The art of appreciating life is seldom practiced. I suspect this is so because appreciation actually contradicts our belief about how much is ‘wrong’ with life.
I decided to publish this the day before the elections in the good ole US of A. (Slight sarcasm there…)
Either 4 more years of the “vulgar talking yam,” or 4 years of “Grandpa.” The world simply shakes its collective head.
But… a modicum of civility and reflection is called for here. So, forthwith, a word about Appreciating Life.
Appreciation exists in the here and now. It is an approach to the ‘is-ness’ of life. It only happens when I suspend judgement so as to be present with what ‘is.’ In a sense, appreciation is a meditation and a reflection—a way of telling ones life-story with gratitude.
1) Appreciating life itself
Here and now is where each of us lives and has our being.
In case you haven’t noticed, there is no alternative. You can stand there and hold your breath until you are blue, demanding a better deal, another reality. And nothing will change.
Many do not want to accept this.
“It shouldn’t be like this!” they wail. Well, take a moment to think.
How ‘it’ is and how you are, right now, in this second,
is how ‘it’ is and how you are, “fairness” or “rightness” notwithstanding.
How could it be any other way?
So, you ask, what has this to do with appreciation?
Well, I have no other life to live than the one I am living. I have two choices.
I can bitch, moan and complain, and be miserable, or I can express
appreciation for everything that has brought me to now, and choose where I want to go from here.
Appreciation, it seems to me, is the better choice.
The word appreciate comes from the Latin appreciatus, which means valued, appraised.
Appraisal is not judgement. Appraisal is about (e)valuation—giving value to. Assigning a value is intensely personal. I choose how and what I value.
When it comes to life, I continue to ask the obvious: what happens when, instead of valuing, I judge? Answer: I make myself miserable, and yet am stuck in exactly the same life.
To appreciate is to add value to.
Land and buildings, in a bull market, appreciate, or go up in value. It is the same with appreciating life, myself, and others. Finding value in life, self, and others actually makes everything more valuable, more worthwhile.
The things I appreciate, appreciate.
Some will argue that being appreciative is the same as being in denial. “How can you appreciate life when there is so much suffering in the world?” As if bemoaning life ever improved anything.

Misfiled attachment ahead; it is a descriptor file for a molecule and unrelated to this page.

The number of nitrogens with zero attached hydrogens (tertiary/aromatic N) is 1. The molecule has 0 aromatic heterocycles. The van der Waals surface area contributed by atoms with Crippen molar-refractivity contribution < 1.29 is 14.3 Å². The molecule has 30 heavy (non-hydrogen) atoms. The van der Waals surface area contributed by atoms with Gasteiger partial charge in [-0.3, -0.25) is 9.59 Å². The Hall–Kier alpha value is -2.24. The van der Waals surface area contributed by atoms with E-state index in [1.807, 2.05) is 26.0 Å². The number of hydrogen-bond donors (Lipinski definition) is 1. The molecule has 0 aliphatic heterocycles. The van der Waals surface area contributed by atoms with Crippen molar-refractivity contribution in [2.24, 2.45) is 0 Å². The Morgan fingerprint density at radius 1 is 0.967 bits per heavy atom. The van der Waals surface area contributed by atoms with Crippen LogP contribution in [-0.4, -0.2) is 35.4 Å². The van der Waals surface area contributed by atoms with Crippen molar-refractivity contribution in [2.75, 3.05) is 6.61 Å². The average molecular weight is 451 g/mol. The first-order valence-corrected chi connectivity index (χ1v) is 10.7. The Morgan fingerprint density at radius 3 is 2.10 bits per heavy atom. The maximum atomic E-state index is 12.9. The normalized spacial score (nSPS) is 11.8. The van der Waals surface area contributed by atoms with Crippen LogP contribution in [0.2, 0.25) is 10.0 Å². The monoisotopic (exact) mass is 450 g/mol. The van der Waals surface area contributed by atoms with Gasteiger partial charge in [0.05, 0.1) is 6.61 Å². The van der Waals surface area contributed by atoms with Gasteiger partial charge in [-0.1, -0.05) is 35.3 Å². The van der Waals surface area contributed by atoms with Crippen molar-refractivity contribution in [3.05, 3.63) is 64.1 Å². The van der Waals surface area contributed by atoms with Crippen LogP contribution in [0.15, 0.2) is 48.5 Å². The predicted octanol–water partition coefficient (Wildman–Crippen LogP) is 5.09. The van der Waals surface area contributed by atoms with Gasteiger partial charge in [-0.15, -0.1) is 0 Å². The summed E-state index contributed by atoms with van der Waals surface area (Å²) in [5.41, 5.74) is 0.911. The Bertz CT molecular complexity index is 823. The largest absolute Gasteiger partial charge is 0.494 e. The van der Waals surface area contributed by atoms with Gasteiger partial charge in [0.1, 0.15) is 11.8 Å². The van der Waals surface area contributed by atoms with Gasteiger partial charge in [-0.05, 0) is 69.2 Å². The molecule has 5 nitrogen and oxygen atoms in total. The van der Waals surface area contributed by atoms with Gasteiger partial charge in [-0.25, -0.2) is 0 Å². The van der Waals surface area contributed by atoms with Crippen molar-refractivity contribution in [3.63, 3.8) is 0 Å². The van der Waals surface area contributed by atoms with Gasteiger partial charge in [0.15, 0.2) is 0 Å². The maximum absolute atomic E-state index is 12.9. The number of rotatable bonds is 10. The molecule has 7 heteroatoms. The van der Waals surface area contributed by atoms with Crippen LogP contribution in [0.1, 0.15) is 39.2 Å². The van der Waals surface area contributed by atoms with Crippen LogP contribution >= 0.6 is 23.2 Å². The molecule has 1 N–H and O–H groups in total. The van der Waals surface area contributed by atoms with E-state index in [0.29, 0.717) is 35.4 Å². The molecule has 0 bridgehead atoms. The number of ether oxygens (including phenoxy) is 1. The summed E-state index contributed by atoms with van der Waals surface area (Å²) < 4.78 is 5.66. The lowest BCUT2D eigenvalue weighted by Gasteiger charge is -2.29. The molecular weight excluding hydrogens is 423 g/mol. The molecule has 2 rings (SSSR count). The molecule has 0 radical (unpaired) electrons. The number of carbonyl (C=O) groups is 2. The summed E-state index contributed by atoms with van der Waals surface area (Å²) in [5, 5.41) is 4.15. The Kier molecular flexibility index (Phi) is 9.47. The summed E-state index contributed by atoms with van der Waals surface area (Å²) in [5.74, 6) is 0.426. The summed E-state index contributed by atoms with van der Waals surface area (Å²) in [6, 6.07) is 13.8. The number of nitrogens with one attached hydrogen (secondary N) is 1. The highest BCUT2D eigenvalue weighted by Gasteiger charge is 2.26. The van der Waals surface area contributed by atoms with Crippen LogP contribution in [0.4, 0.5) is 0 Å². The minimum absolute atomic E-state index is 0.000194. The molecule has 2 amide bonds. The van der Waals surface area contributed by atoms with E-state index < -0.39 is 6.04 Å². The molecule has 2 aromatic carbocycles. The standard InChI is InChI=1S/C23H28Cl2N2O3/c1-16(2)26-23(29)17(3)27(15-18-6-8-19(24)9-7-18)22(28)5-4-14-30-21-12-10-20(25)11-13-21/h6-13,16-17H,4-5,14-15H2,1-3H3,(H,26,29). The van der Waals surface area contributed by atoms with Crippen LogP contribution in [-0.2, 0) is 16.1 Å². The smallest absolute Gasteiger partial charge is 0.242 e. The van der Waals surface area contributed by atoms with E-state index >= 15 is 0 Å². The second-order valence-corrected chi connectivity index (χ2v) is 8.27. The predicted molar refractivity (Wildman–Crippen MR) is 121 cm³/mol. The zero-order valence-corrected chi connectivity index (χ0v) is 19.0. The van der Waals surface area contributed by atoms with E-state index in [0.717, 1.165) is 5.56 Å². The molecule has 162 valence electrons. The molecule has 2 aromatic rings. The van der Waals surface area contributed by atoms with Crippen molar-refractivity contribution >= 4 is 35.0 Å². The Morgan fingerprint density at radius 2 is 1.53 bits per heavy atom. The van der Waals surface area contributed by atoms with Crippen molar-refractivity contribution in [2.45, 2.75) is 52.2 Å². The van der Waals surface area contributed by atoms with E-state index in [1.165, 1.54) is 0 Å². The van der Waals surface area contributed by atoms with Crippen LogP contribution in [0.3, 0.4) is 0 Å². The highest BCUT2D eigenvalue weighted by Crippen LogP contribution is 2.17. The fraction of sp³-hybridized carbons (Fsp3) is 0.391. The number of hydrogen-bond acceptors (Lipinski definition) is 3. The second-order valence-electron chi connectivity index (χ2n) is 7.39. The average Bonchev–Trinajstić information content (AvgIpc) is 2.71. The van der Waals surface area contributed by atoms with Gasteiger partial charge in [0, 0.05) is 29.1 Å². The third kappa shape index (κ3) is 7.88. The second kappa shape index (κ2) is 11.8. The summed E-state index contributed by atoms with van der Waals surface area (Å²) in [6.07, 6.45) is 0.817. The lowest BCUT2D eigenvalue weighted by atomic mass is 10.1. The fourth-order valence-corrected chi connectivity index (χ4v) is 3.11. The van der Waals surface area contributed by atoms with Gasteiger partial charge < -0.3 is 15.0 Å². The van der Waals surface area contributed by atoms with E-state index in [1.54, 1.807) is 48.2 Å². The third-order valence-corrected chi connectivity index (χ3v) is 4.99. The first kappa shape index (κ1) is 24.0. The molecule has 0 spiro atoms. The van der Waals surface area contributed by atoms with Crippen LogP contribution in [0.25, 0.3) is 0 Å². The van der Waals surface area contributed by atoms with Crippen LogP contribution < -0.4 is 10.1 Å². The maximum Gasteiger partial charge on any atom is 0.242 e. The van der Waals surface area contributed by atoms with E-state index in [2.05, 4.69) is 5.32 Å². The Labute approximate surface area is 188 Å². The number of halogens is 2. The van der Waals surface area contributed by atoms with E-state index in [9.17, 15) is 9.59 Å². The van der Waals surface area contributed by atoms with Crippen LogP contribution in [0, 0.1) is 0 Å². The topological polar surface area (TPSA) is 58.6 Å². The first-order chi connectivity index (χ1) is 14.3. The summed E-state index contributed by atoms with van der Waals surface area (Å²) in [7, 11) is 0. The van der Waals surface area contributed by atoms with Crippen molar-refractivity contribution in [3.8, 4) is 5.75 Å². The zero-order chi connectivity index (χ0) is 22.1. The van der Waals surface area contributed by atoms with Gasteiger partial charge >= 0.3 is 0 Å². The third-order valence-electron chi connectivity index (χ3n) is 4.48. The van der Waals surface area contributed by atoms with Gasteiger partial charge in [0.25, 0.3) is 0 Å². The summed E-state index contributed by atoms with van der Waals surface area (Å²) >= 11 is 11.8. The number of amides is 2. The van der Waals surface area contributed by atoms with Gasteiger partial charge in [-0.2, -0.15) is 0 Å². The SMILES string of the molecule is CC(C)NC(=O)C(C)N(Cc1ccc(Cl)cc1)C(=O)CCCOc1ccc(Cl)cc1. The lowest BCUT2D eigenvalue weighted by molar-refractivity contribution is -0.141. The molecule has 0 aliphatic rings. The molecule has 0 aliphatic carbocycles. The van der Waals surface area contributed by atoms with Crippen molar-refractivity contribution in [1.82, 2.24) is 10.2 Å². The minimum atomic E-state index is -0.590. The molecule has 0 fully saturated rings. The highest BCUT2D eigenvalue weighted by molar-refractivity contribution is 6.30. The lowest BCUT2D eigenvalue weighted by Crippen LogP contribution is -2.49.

And God forbid you get too cocky… Good little Puritans, after all, always focus on denial, suppression, and ‘pie in the sky, by and by.’
Appreciation changes your focus.
In order to move through life elegantly, one has to get into the habit of seeing through the burning desire to judge and awfulize, and to stop thinking that how things are now is how things will always be (universalizing.)
With a bit of wisdom, you will see that what has gone before is just stuff, and it has no real meaning (other than the meaning you give to it.)
Appreciation is all about seeing the value in being alive and having experiences.
From this simple shift in perspective comes a profound respect for the struggles of others, and a peace and contentment as you work your way through the highs and lows of your own life,
Here are a few things worth appreciating.
- being alive
- having a body, a mind, a spirit
- living where and when you live
- having freedom of choice when it comes to interpretation
- the whole catastrophe
- Buddha nature
- intimacy, sensuality, sexuality
- the joy of learning
And on and on, ad finitum. The discipline of appreciation is a way to bring such things clearly to mind.
I’ve mentioned my moodiness in past articles, and while perhaps sappy, often my chosen way out is appreciation in general, and appreciation for Darbella in particular.
What’s odd about it is the path I took to get to her— from Buffalo to Chicago and through two prior marriages, and finally, there she was. From this I learned several things:
Every bit of the years of experience that came before my meeting her shaped and formed me into who I was that day, in a sense making me ready for her.